Baffled by Office Politics? Read a Novel! | Demystifying Human Motivation

Maneuvering. Backbiting. Elbow rubbing. It’s the stuff of office intrigue, the tactics some colleagues and bosses use to increase their influence, gain power, and feather their own nest.

Office politics can go from benign to vicious. There’s nothing new about it, except perhaps each player’s ingenuity. There’s actually nothing wrong with it, unless, of course, it comes at our expense!

The plot thickens….

Where there is opportunity to get more, there are those who are eager to get it without concern for others in their path. It wouldn’t be called “office politics” if it weren’t about control and power. What’s mystifying about the characters in these workplace plots is what they’re really after and why.

The “why” factor is what baffles us, making it difficult to counter their maneuverings. Behavior on the surface is always driven from places we can’t see.

Our challenge is to protect ourselves from being damaged or exploited by the office politics playing out around us. That means we need to:

  • Stay alert to what’s going on
  • Avoid being drawn into the games
  • Build alliances with the straight-shooters
  • Learn how to counteract the negatives 

Office politics are like a soap opera episode and you’re in it.

Read between the lines. 

We need to connect the dots in order to understand what’s going on around us. The motivations behind office politics are as diverse as the forms they take like:

  • Subversion—A desire to see someone dethroned
  • Resistance—An effort to derail unwanted change
  • Jealousy/Envy—A selfish obsession to undercut a co-worker’s brand
  • Competitiveness—A compulsion to out-perform coworkers at all costs
  • Resentment—Push-back against authority figures
  • Intimidation—Efforts to protect their position and keep others in their place 

The complex motivations that propel office politics mean that we need to be smart, intuitive, and analytical so we understand them before we take action.

On a high level, here’s a plan:

  • Gather your observations and size up the situation
  • Examine the behavior of others beyond what’s on the surface
  • Figure out what’s stoking those behaviors and the effects to date
  • Fight against your own naiveté. (Everyone isn’t nice like you!)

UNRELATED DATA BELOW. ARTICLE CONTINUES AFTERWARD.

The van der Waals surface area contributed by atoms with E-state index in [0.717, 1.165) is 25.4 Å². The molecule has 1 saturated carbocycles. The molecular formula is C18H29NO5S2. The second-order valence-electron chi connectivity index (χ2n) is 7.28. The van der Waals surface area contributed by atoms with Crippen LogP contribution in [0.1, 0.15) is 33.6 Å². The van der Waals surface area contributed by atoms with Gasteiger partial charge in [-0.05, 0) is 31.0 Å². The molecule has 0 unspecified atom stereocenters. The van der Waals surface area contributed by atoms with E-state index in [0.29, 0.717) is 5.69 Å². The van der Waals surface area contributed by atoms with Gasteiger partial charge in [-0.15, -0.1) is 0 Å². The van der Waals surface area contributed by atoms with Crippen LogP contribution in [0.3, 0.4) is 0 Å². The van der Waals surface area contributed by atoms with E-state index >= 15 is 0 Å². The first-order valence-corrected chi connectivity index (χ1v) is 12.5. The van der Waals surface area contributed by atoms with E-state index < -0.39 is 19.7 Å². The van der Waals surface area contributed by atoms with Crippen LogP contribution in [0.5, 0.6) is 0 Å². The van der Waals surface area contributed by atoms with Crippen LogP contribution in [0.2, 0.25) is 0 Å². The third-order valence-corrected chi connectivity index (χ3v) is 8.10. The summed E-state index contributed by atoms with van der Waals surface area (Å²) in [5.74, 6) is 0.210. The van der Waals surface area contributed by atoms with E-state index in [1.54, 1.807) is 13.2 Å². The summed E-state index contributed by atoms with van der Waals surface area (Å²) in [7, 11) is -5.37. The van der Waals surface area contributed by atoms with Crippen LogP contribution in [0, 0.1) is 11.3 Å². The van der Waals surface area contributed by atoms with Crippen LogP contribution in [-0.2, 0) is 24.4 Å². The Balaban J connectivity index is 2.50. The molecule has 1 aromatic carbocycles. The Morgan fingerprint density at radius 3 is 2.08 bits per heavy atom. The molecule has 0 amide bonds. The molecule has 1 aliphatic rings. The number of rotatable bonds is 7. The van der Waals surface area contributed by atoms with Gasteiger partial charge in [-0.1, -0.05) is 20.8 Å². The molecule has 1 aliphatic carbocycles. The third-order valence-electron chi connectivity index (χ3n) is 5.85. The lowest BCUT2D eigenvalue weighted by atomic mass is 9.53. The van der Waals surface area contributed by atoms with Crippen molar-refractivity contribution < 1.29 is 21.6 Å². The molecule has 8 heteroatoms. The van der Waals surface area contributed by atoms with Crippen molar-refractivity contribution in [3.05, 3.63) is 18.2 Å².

• Track what’s going on and then plan your strategy. 

No one teaches you how to read and interpret the “goings on” of people at work. We’re all left to our own devices on that score and sometimes we get the worst of it.

Novels provide clues. 

Fiction writers get us into the heads and hearts of people through the characters they create by placing them in high conflict situations. These characters showcase the full range of human motivation, just like the behaviors you may see at work.

I was an English major working for a Fortune 500 energy company. My ability to navigate office politics came from an understanding human motivation discovered in pages of fiction.

Here are several novels that reveal human motivation in ways that can help us get a handle on the office politics that we might encounter:

House of Sand and Fog by Andre Dubus III –Obsessive competitiveness

That Old Ace in the Hole by Annie Proulx—Conflicted sales ethics

Water for Elephants by Sara Gruen—Organizational power and politics

Oil by Upton Sinclair—Overwhelming greed

The Help by Kathryn Stockett—Intimidation and control

Rainwater by Sandra Brown—Selfless leadership

Never underestimate the power of the novel to enrich your perspective.

Turn the mystery inside out!

When people know you’re on to them, you have gained some advantage, even if it’s only a bit of personal satisfaction. The key to the office politics dilemma is to protect yourself from it as much as possible with the help your own connections.  

So go ahead and add to your business fitness by picking up a great novel, taking note of how the characters behave. What you find may be just the clues you’ve need!

What novels have given you insights into human motivation? How has the knowledge helped you with office politics? I’d love to hear your story.